When Anchorage grocer Jack Snyder won a contest in 1966, he had the option to pick $3,000 or a baby elephant as his prize. He picked the elephant, and she was soon delivered to his doorstep. Annabelle, who had previously worked for a circus, was the first pachyderm to live in Alaska since the ice age. And she was the first animal at the Alaska Zoo.
Sammye Seawell ended up housing Annabelle at her horse ranch and eventually adopted the little elephant. After Annabelle became popular with locals, Seawell decided to start the Alaska Zoo to provide a place for the children of Anchorage to visit animals and learn about them. The zoo’s animal residents have increased over the years, and today more than 130 animals representing 53 Arctic and sub-Arctic species, many of which are endangered, call the zoo home.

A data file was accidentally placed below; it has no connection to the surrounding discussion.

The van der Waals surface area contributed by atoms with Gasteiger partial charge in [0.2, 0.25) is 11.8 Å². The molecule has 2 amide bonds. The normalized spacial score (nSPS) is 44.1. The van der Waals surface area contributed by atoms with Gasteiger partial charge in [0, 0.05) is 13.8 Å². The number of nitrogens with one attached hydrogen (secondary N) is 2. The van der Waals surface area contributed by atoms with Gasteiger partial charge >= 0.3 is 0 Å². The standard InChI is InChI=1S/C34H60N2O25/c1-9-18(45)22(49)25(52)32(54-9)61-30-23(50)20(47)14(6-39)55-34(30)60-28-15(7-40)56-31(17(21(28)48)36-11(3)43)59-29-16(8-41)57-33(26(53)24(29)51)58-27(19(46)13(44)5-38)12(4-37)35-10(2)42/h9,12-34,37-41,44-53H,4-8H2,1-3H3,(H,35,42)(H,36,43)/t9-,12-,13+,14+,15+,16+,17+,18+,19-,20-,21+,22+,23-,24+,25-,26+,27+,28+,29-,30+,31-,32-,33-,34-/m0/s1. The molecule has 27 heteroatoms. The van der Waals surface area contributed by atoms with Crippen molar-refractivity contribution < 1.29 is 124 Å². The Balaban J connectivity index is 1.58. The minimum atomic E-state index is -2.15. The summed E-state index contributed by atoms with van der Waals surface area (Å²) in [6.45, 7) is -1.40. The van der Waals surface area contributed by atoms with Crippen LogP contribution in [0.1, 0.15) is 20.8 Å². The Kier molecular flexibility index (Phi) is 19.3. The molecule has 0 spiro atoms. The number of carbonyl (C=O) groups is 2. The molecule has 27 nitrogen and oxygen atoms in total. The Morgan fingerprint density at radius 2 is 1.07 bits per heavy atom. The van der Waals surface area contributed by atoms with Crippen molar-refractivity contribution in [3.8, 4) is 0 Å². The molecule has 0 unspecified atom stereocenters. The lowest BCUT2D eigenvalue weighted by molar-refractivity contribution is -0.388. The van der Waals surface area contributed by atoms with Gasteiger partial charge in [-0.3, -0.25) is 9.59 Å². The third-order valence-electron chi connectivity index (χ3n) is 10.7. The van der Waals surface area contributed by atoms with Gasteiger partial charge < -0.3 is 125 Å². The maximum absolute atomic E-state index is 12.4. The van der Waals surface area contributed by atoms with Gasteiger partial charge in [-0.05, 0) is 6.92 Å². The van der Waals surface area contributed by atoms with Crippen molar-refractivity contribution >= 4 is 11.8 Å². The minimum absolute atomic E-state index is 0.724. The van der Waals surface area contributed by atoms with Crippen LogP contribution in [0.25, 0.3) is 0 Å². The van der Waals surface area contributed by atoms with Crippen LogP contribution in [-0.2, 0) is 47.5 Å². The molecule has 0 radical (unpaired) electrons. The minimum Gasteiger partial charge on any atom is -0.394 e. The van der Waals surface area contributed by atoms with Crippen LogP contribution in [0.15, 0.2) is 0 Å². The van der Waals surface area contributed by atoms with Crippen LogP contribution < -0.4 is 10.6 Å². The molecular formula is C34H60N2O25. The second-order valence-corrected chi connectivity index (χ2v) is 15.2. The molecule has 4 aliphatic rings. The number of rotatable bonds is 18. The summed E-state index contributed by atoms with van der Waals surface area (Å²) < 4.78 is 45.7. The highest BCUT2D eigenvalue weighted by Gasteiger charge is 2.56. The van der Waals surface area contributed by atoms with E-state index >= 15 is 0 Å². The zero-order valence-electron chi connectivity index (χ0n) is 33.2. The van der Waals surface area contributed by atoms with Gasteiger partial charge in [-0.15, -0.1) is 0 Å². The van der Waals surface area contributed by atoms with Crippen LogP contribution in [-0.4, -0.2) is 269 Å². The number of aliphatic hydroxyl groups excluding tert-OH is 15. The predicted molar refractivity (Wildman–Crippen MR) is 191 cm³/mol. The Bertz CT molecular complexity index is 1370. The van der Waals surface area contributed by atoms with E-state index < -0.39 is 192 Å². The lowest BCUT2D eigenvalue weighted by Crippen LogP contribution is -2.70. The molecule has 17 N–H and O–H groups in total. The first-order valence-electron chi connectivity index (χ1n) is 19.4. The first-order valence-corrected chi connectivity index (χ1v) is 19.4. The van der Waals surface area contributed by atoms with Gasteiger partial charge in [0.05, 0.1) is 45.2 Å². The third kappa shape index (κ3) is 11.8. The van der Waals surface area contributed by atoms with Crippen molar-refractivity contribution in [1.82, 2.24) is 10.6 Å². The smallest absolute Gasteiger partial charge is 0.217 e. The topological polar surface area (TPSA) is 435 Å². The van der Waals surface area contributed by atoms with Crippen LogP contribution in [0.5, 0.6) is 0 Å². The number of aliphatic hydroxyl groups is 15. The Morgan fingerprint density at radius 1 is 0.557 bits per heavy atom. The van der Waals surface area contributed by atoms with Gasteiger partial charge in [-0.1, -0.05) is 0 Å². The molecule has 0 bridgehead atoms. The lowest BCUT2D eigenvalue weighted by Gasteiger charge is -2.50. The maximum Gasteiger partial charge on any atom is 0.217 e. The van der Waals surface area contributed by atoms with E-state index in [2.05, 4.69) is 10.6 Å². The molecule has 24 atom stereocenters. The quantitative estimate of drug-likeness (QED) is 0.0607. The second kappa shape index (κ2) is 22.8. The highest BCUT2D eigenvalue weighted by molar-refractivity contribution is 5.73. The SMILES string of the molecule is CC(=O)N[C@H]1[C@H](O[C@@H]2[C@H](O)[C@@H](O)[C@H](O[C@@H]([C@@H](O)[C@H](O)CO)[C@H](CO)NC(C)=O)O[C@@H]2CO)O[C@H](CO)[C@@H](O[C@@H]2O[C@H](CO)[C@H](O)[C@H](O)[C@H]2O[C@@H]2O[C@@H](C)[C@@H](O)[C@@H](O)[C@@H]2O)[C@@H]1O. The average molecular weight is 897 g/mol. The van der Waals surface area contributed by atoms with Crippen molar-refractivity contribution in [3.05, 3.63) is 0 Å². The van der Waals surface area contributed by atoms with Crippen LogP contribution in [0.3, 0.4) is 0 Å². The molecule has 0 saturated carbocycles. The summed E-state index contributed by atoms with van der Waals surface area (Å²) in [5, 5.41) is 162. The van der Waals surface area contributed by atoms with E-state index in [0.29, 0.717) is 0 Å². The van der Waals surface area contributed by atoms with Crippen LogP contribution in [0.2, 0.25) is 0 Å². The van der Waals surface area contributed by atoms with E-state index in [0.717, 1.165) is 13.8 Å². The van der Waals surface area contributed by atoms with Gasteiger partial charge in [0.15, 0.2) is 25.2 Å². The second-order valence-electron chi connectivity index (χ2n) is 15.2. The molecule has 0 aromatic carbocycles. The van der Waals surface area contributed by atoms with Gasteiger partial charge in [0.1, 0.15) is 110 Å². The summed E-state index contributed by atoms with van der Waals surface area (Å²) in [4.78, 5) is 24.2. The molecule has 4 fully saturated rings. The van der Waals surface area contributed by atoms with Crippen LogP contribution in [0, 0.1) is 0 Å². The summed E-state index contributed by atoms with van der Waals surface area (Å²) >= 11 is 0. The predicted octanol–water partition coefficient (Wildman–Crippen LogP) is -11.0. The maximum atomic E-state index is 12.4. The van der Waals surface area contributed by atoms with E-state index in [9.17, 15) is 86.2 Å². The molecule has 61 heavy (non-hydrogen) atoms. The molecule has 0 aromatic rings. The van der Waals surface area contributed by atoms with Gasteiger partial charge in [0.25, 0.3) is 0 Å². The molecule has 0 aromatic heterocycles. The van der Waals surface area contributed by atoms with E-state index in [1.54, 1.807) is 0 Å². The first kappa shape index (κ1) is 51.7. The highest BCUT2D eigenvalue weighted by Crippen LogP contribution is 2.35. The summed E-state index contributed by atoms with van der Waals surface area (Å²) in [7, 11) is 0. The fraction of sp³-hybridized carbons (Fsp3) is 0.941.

A few years ago, the zoo approached the Murdock Trust with a project to revamp its exhibit signage, which was sparse and in dire need of updating. A grant helped the zoo design and purchase new signage, both informational and interactive, as well as directional signs and an electronic reader board to announce events and activities. The result is a greater educational component for visitors and an overall more colorful and informative zoo experience.
The Trust is proud to support Alaska’s only zoological park and the important role it plays in teaching visitors about Arctic and sub-Arctic animals.